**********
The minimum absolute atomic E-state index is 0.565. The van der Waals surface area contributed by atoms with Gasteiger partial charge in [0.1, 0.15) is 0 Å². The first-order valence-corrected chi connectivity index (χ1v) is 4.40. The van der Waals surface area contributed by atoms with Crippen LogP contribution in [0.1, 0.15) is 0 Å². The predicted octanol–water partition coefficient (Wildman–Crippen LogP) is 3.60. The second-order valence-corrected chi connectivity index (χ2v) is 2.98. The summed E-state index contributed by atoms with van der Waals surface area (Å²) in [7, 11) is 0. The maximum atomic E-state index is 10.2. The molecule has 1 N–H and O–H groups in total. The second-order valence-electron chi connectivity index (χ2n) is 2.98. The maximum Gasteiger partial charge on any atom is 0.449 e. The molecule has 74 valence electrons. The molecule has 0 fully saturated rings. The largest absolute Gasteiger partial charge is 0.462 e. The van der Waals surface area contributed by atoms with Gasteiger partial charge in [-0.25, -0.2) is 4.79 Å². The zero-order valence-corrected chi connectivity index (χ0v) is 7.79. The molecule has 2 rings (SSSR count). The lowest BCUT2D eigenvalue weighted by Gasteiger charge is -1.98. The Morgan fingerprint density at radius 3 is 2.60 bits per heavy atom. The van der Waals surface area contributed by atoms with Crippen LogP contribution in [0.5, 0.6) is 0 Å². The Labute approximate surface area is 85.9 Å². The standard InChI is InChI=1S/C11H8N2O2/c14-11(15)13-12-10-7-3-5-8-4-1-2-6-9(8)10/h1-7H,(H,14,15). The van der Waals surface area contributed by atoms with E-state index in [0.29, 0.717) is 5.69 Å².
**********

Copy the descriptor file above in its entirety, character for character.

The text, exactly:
The minimum absolute atomic E-state index is 0.565. The van der Waals surface area contributed by atoms with Gasteiger partial charge in [0.1, 0.15) is 0 Å². The first-order valence-corrected chi connectivity index (χ1v) is 4.40. The van der Waals surface area contributed by atoms with Crippen LogP contribution in [0.1, 0.15) is 0 Å². The predicted octanol–water partition coefficient (Wildman–Crippen LogP) is 3.60. The second-order valence-corrected chi connectivity index (χ2v) is 2.98. The summed E-state index contributed by atoms with van der Waals surface area (Å²) in [7, 11) is 0. The maximum atomic E-state index is 10.2. The molecule has 1 N–H and O–H groups in total. The second-order valence-electron chi connectivity index (χ2n) is 2.98. The maximum Gasteiger partial charge on any atom is 0.449 e. The molecule has 74 valence electrons. The molecule has 0 fully saturated rings. The largest absolute Gasteiger partial charge is 0.462 e. The van der Waals surface area contributed by atoms with Gasteiger partial charge in [-0.25, -0.2) is 4.79 Å². The zero-order valence-corrected chi connectivity index (χ0v) is 7.79. The molecule has 2 rings (SSSR count). The lowest BCUT2D eigenvalue weighted by Gasteiger charge is -1.98. The Morgan fingerprint density at radius 3 is 2.60 bits per heavy atom. The van der Waals surface area contributed by atoms with Crippen LogP contribution in [0.5, 0.6) is 0 Å². The Labute approximate surface area is 85.9 Å². The standard InChI is InChI=1S/C11H8N2O2/c14-11(15)13-12-10-7-3-5-8-4-1-2-6-9(8)10/h1-7H,(H,14,15). The van der Waals surface area contributed by atoms with E-state index in [0.29, 0.717) is 5.69 Å².